MONTGOMERY — The Alabama House of Representatives voted Thursday to repeal a 1971 law that determines how Calhoun County distributes its gas tax — a bill that could make the county $300,000-per-year richer, and the county's cities that much poorer.
The House voted 29-2, with 49 abstentions, in favor of a bill that would require Calhoun County to give only 10 percent of the proceeds from its gasoline tax to the county's cities and towns. Most counties do share only 10 percent, but state law requires Calhoun County to give 17.5 percent of gas tax proceeds to cities.
County Administrator Ken Joiner said the county and local mayors agreed, back in the early 1970s, that the county should give an additional 7.5 percent to the cities to help them with infrastructure needs. Over the next four decades, he said, the county gave cities more than $10 million that wouldn't have been paid out if the Calhoun County followed the same 10 percent formula as other neighbors.
A few years ago, Joiner said, the state comptrollers office told county officials they didn't have to pay the counties at the additional rate. So the county dropped to the 10 percent level.
"The cities didn't even notice," Joiner said.
The comptroller's office later reversed its decision, Joiner said, forcing the county to pay the cities roughly $600,000 for past years.
Joiner said the county needed the money, because the tax base in the cities has grown faster than in the county. He said the money, about $300,000 per year, must he spent on roads, by state law — but that it could free up funds to help the county pay for its 800-Mhz police and fire department radios.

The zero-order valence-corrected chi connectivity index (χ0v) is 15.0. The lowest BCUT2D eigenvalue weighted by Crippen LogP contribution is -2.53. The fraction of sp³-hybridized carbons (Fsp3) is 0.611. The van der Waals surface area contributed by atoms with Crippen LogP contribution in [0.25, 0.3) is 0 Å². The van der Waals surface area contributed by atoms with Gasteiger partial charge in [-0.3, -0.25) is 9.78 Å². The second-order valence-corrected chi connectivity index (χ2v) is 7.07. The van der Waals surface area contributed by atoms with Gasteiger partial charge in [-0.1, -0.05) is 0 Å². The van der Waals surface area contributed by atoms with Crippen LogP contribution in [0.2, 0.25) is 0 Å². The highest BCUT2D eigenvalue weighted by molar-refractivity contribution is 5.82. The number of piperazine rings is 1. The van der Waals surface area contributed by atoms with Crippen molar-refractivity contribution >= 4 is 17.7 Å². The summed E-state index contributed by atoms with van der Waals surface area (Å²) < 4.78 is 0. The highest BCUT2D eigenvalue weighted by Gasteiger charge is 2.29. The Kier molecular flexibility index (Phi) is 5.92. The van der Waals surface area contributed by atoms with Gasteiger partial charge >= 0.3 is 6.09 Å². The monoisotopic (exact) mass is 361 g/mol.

Rep. Barbara Boyd, R-Anniston, the bill's sponsor, said it was only fair to return the county to the same funding level as other counties.
"We know they've not been getting the funding they should for a long time," Boyd said.
Anniston's mayor agreed.
"We agreed that we're not going to fight it," he said. He said returning the money to the county "seemed like the right thing."
Rep. Koven L. Brown, R-Jacksonville, and Rep. Randy Wood, R-Saks, co-sponsored the bill. But Rep. Steve Hurst, R-Munford, voted against the bill.
Hurst said the bill would cost Oxford $77,000 per year. Hurst, whose district includes Oxford, said the City Council had asked him to vote against the bill.
"You've got to represent the people who sent you," he said.
Hurst refused to sign the bill out of committee. In past sessions, the opposition of one local lawmaker was usually enough to keep a local bill from reaching the floor. But Hurst has been trumped twice this year by the Local Legislation Committee. Earlier this year, the committee went around him to send an Anniston Sunday alcohol sales bill to the full House.
Hurst and Rep. Johnny Mack Morrow, D-Red Bay, were the only lawmakers to vote against the bill. Morrow said later that his vote was a mistake. He said he was discussing a different bill with a colleague when the Anniston bill came up. At that point, he said, another representative approached.
"He said ‘Do you support the bill’ and I said ‘No,’" Morrow said. "So he reached over and voted me no."
Lawmakers often ask colleagues to cast votes for them when they're standing away from their desks, which are equipped with voting machines.
Boyd's bill moves on to the Senate for consideration.
Local legislators moved a number of bills through the House Thursday, including:
A bill by Wood to make the East Alabama Community Development Corporation exempt from sales taxes. The bill passsed 35-0 with 53 abstentions. Boyd, Brown, Wood and Hurst all voted for the bill.
A bill by Wood to exempt school systems in Calhoun County from the state bid law when they build athletic facilities that cost less than $100,000. The bill passed 36-0 with 46 abstentions. Brown, Boyd, Hurst and Wood all voted for the bill.
A bill by Brown to allow the State Employees Insurance Board to buy group insurance. The bill passed 98-0 with no abstentions. Brown, Boyd, Hurst and Wood all voted for the bill.
A bill by Brown to require funeral service operators to clearly and accurately advertise the prices of caskets. Passed 96-0 with no abstentions, with Brown, Boyd Hurst and Wood all voting yes.
All four of those bills originated in the House and are now headed to the Senate.
Capitol & statewide reporter Tim Lockette: 256-294-4193. On Twitter @TLockette_Star.